There was no doubt in my mind that I would eventually watch this film. For two reasons. The first being the massive Irish connections and the second being vampires. I like vampires. And I’m not talking the teen sparkly angst kind, I’m talking the sexy, dangerous and highly physical kind.
Based on a play by Moira Buffini, Byzantium was adapted for screen by the same author and directed by Sligo Irishman Neil Jordan (Interview With A Vampire, The Crying Game). The story follows Clara (Gemma Arterton) and Eleanor (Saoirse Ronan) as they flee a brothership who are intent on ending their supposedly “accidental” existence.
While they’re on the run Eleanor begins to narrate their tale, and slowly throughout the course of this two hour film their two hundred year old story unravels, intricately woven with the strands of the modern, current account. I’m struck by the beauty of the language and the effortless way in which Ronan injects so much implied emotion into her voice, but yet it doesn’t falter, almost making us thoroughly believe in Eleanor’s acceptance of her lonely and cold life. Sometimes I wish we still spoke in such a manner. A pox upon the modern evolution of language!
As with all Jordan films, Byzantium was atmospheric, with hidden tension and a constant feeling of inevitability palpable throughout. The coastal setting provided starkly grey imagery and when interspersed with much ruby red blood was often a contrast that treated the eyes.
The stand out aspect of this film for me though was most definitely the performances. The cast, in its entirety, were truly excellent, with Arterton and Ronan giving exceptional performances as Clara and Eleanor. I found their differences delicious; Clara’s troubled past making her hardened, dangerous and with character elements that almost made her my perfect idea of what a vampire should be, and Eleanor a polar opposite as she struggles with her guilt and her secrets, her Angel of Death persona coming to the fore as she feeds only upon those who give consent and are ready to be taken. Both, when presented with their personal challenges are intermittently highly relatable. At times you’ll find yourself agreeing with Eleanor’s ethos, and at others you’ll find yourself completely understanding Clara’s more extreme methods and approach to safeguarding their futures. Regardless of who you find yourself more attached to, one theme is obviously paramount, and that is the unconditional, confounding love a mother will always feel for her daughter.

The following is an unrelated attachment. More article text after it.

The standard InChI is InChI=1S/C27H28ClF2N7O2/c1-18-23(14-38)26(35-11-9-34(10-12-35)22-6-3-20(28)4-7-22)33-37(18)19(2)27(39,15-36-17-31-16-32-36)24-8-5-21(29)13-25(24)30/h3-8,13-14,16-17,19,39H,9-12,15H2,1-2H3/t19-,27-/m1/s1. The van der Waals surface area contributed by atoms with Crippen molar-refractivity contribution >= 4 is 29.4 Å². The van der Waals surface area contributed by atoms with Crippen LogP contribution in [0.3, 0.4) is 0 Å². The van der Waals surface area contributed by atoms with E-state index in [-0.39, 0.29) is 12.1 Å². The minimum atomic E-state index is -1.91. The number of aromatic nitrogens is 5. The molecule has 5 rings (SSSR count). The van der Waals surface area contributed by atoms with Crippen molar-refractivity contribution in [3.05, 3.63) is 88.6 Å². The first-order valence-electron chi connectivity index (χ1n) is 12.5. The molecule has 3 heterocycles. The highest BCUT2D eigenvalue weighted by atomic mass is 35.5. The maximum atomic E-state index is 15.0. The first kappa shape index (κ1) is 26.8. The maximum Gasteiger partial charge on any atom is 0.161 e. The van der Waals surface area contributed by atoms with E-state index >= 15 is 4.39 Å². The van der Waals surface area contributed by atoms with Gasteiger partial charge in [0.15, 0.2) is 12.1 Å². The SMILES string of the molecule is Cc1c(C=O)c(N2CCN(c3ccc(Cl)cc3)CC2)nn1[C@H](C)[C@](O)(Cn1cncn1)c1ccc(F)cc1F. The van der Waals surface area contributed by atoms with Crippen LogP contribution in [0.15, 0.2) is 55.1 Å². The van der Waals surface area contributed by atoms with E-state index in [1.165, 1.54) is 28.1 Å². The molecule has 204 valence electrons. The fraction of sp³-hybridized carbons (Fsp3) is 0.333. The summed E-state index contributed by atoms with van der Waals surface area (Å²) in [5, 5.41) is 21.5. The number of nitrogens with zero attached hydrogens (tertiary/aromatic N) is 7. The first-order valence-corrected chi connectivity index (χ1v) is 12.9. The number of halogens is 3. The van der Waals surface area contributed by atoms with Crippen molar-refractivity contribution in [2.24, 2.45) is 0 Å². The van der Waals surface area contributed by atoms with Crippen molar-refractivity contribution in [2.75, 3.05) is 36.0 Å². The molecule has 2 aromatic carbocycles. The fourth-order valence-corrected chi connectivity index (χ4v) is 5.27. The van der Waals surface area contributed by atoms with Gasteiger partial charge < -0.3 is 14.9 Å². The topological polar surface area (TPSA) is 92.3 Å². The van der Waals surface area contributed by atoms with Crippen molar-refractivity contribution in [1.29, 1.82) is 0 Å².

It isn’t just our two female leads who impressed me though, as mentioned above the entire cast gave great performances for Jordan. Jonny Lee Miller (Elementary) as the despicable Ruthven plays his villainous role to perfection and Caleb Landry Jones (X-Men: First Class, Friday Night Lights) as the sickly and strange Frank was a lovely, but not story encompassing love interest for Eleanor.
I may have waxed lyrical about Byzantium thus far, but it is not without its problems. I recall checking the time when I was about an hour in because I felt as though the film had barely started to get going and was worried that the pacing would mean a rushed, hurried conclusion. Proceedings kicked up a notch following this though, and the second half of the film is full of reveals. I often felt as though this could be two separate movies that had been sliced up and spliced together by mistake. There was the hard-hitting English drama about the psychological and sexual abuse of young women, and the darkly sexy, original take on a unique brand of soucriant. Sometimes they work together in this movie, sometimes they don’t.
There were one or two gaping plot-holes and several aspects of this film that didn’t make much sense. Upon deeper thought the following morning though, I found myself willing and able to explain away most of these inconsistencies by considering the characterisation and the origin of the piece. For anyone looking for Interview With A Vampire Part Deux, you won’t find it in Byzantium. The majority of the reviews I’ve read have it ranked for mid-table obscurity but I enjoyed it nonetheless.
I found it was the characters, above the premise or anything else that kept my attention locked in for the duration. Some may be disappointed with Byzantium, because it doesn’t seem to fit into any modern mold, but if you’re anything like me and have become frustrated with recent takes on the vampire horror genre then you will appreciate this atypical offering.
IMDB Rating: 6.5
Do I agree?: Solid 7 from yours truly.